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CATALDO v. E. I. DU PONT DE NEMOURS & CO.

UNITED STATES DISTRICT COURT FOR THE SOUTHERN DISTRICT OF NEW YORK


April 7, 1966

James CATALDO, Plaintiff,
v.
E. I. DU PONT DE NEMOURS & CO., and Brunswick Corporation, Defendants

Herlands, District Judge.

The opinion of the court was delivered by: HERLANDS

HERLANDS, District Judge:

By an order embodied in an opinion dated February 11, 1966, D.C., 39 F.R.D. 305, the court granted plaintiff's motion for an order (1) granting him leave to amend his complaint, pursuant to Fed.R.Civ.P. 15(a), and (2) granting him a trial by jury of his "cause of action" based on negligence, pursuant to Fed.R.Civ.P. 39(b). The cross-motion of defendant E. I. Du Pont De Nemours & Co. [hereinafter "Du Pont"] for an order, pursuant to Fed.R.Civ.P. 38(d), striking plaintiff's jury demand from his proposed second amended complaint, was denied. Du Pont now moves for the following relief:

 

1. Pursuant to General Rule 9(m), reargument of plaintiff's motion dated November 15, 1965 made under Fed.R.Civ.P. 39(b) and defendant Du Pont's motion dated December 10, 1965 made under Fed.R.Civ.P. 38(d), which motions were granted and denied, respectively, by the opinion and order of District Judge William B. Herlands dated and filed February 11, 1966; or

 

2. In the alternative, pursuant to 28 U.S.C. § 1292(b), to amend said order of February 11, 1966 by adding the following paragraph thereto:

 

"It is the opinion of the Court that this order involves a controlling question of law as to which there is substantial ground for difference of opinion, to wit:

 

'Does the second amended complaint raise a new "issue" within the meaning of Fed.R.Civ.P. 38(b) as to which plaintiff is entitled to a jury trial as a matter of right?'

 

and that an immediate appeal from this order may materially advance the ultimate termination of the litigation."

 Du Pont's request for reconsideration of the issues decided by this court in its opinion of February 11, 1966 is denied for the following reasons.

 The initial question for decision which was presented by plaintiff's original motion was whether the addition of a new legal theory in an amended complaint, which is based on substantially the same evidentiary facts underlying the original complaint, raises a new "issue" within the meaning of Fed.R.Civ.P. 38(b). The court concluded that it does.

 Neither in the briefs submitted by both parties in connection with the original motions nor on the oral argument of those motions was the court's attention directed to any case which deals with the precise question presented to the court for decision. Nor has the court's independent research unearthed such a precedent. *fn1" In its opinion of February 11, 1966, the court juxtaposed a number of cases which held that a right to jury trial existed with a number of cases which held that it did not. However, the issue for decision in each of those cases was not the same as the issue which was before this court and none of them was determinative. The court agrees with Du Pont's contention that a valid argument can be made that each of those cases is distinguishable from the case at bar. However, not even in its memorandum in support of its motion for reargument has Du Pont directed the court's attention to the decision of any court which has had the issue before it which was presented to this court. Du Pont has made no showing which suggests to the court that it should alter its decision on the issue in question.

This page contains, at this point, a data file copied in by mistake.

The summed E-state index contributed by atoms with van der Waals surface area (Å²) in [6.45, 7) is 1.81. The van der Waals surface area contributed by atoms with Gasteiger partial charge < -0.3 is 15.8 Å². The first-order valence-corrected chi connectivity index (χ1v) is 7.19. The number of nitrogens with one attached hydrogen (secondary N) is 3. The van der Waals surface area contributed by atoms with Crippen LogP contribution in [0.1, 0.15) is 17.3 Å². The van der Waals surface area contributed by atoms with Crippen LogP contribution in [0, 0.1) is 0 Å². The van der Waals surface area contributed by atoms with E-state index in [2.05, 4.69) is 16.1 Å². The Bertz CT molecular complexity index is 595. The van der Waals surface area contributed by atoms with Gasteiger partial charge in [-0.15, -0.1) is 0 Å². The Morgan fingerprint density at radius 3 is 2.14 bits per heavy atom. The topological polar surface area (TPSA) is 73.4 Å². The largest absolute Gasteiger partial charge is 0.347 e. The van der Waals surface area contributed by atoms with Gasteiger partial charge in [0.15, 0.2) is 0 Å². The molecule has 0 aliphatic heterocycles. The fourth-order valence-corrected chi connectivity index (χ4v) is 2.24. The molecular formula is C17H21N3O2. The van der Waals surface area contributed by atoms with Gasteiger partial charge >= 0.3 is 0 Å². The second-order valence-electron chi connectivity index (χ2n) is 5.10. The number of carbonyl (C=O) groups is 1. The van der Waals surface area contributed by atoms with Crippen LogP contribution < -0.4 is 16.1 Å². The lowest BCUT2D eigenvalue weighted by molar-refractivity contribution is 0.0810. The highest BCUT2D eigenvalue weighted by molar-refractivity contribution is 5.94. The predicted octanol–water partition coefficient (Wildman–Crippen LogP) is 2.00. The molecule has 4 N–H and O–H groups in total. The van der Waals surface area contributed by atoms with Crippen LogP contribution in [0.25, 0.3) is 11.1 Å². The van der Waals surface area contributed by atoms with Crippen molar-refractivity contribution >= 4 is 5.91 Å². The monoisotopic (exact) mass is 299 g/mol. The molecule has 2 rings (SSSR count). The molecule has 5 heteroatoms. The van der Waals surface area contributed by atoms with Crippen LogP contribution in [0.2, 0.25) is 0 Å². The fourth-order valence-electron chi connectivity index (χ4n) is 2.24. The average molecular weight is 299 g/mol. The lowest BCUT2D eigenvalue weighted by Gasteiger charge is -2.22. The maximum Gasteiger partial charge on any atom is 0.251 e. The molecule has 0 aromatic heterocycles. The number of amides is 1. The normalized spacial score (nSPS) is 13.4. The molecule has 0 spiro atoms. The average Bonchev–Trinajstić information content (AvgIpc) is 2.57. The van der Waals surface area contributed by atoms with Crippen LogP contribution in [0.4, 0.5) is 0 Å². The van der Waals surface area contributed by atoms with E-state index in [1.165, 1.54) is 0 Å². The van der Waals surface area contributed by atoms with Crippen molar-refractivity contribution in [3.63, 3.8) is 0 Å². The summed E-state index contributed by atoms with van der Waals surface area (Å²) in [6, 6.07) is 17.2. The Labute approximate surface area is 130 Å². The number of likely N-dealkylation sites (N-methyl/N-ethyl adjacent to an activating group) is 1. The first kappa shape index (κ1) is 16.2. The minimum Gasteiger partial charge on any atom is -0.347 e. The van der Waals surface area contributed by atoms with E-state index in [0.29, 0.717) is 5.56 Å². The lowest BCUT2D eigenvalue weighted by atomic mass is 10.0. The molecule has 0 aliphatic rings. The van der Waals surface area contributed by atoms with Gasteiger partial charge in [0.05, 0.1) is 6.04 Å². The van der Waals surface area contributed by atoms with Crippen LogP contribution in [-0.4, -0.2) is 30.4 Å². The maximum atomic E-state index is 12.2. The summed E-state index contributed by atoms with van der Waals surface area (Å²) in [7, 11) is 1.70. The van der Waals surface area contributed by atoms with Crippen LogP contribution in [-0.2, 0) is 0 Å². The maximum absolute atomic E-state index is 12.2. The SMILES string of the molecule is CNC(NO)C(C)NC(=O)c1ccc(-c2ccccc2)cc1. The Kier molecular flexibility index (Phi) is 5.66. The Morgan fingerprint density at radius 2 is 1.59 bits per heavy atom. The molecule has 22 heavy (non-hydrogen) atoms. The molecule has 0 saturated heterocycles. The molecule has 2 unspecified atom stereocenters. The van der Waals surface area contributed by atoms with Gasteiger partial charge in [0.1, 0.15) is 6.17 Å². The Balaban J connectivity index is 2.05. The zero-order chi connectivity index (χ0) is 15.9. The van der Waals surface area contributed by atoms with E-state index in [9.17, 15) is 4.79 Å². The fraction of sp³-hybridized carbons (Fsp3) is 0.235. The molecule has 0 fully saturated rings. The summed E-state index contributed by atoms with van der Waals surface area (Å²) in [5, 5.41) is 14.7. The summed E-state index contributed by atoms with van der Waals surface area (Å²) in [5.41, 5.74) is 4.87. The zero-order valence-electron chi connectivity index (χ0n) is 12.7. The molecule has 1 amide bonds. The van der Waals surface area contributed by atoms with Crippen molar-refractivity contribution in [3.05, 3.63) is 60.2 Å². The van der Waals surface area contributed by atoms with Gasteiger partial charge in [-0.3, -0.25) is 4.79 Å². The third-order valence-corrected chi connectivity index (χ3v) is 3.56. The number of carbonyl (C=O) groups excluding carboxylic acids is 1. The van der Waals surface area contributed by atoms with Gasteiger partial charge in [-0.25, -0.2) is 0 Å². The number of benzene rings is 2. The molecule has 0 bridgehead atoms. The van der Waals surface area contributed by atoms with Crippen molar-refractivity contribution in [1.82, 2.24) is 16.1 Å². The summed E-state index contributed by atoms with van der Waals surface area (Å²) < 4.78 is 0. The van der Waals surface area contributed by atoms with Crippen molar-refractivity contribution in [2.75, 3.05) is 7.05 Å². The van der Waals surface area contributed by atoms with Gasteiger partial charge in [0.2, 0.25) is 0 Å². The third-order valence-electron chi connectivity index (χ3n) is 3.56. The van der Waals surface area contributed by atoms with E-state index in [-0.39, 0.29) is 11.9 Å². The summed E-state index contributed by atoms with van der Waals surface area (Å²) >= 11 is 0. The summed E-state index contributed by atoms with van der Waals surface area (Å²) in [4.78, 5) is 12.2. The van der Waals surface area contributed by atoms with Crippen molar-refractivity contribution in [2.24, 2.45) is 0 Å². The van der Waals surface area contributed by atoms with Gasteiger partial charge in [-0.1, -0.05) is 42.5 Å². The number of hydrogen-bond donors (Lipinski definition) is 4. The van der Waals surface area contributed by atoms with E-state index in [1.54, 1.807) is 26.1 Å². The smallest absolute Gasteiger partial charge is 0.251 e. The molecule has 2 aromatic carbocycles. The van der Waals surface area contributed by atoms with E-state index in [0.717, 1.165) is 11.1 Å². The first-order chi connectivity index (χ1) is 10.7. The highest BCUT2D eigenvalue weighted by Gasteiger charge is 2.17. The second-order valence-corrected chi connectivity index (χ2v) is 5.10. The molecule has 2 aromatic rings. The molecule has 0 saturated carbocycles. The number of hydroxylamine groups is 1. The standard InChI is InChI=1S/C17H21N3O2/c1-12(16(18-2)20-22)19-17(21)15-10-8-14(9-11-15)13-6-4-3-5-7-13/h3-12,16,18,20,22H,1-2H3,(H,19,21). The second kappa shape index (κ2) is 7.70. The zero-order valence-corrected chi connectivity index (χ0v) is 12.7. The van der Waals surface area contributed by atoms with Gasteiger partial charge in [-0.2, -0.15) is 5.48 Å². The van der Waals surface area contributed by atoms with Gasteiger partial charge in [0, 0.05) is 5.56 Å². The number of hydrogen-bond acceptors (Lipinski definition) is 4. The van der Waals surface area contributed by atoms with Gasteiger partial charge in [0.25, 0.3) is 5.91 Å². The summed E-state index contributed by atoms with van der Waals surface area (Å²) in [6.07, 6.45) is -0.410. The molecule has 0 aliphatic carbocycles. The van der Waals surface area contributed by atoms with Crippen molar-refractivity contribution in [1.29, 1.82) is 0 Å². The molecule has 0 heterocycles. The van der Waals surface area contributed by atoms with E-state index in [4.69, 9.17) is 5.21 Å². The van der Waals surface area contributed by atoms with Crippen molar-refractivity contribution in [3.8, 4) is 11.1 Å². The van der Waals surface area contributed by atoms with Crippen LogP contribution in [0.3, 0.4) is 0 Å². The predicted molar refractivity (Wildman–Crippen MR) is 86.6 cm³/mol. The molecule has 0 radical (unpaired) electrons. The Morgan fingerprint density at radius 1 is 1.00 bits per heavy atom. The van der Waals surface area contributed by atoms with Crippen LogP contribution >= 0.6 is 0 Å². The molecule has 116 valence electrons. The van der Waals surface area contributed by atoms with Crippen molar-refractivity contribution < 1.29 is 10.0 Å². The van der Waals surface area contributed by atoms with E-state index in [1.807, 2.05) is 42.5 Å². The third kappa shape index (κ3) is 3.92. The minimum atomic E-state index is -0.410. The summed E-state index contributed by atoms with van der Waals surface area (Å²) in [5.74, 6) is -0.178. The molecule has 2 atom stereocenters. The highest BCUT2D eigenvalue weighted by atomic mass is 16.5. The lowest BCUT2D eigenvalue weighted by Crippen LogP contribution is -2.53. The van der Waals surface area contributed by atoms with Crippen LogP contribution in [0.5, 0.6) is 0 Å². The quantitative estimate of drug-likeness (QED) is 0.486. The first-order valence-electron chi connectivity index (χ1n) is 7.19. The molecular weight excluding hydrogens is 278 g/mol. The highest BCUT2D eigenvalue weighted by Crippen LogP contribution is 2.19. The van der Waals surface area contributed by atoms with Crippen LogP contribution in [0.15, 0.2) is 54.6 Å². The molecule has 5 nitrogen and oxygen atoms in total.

Du Pont has requested, alternatively, that the court amend its order of February 11, 1966 so that it includes a statement, pursuant to 28 U.S.C. § 1292(b), that the court is of the opinion that said order involves a controlling question of law as to which there is substantial ground for difference of opinion and that an immediate appeal from the order may materially advance the ultimate termination of the litigation.

 The court finds Du Pont's request to be meritorious. It hereby amends its order of February 11, 1966 so that it includes the following statement:

 

It is the opinion of the court that this order involves a controlling question of law as to which there is substantial ground for difference of opinion and that an immediate appeal from this order may materially advance the ultimate termination of the litigation. The controlling question of law is whether the addition of a new legal theory in an amended complaint, which is based on substantially the same evidentiary facts underlying the original complaint, raises a new "issue," within the meaning of Fed.R.Civ.P. 38(b), as to which plaintiff is entitled to demand a trial by jury.

 If this court's determination is not reviewed by the Court of Appeals until after a full jury trial on the merits, a whole new trial before a judge would be necessary should the Court of Appeals find for Du Pont on this issue, thus, materially retarding the ultimate termination of the litigation.

 Du Pont has represented to this court that it shall not request that its application for an appeal from the order of February 11, 1966 stay proceedings in the district court. It has advised the court that "Since discovery proceedings can continue during the pendency of such an appeal, an immediate appeal will not in any way delay the prosecution of this action." (Du Pont's memorandum in support of its motion for reargument or certification for interlocutory appeal at page 7.) Plaintiff has not controverted that assertion.

 The court is of the opinion that an immediate appeal from the order of February 11, 1966, pursuant to 28 U.S.C. § 1292(b), should be had. So ordered.


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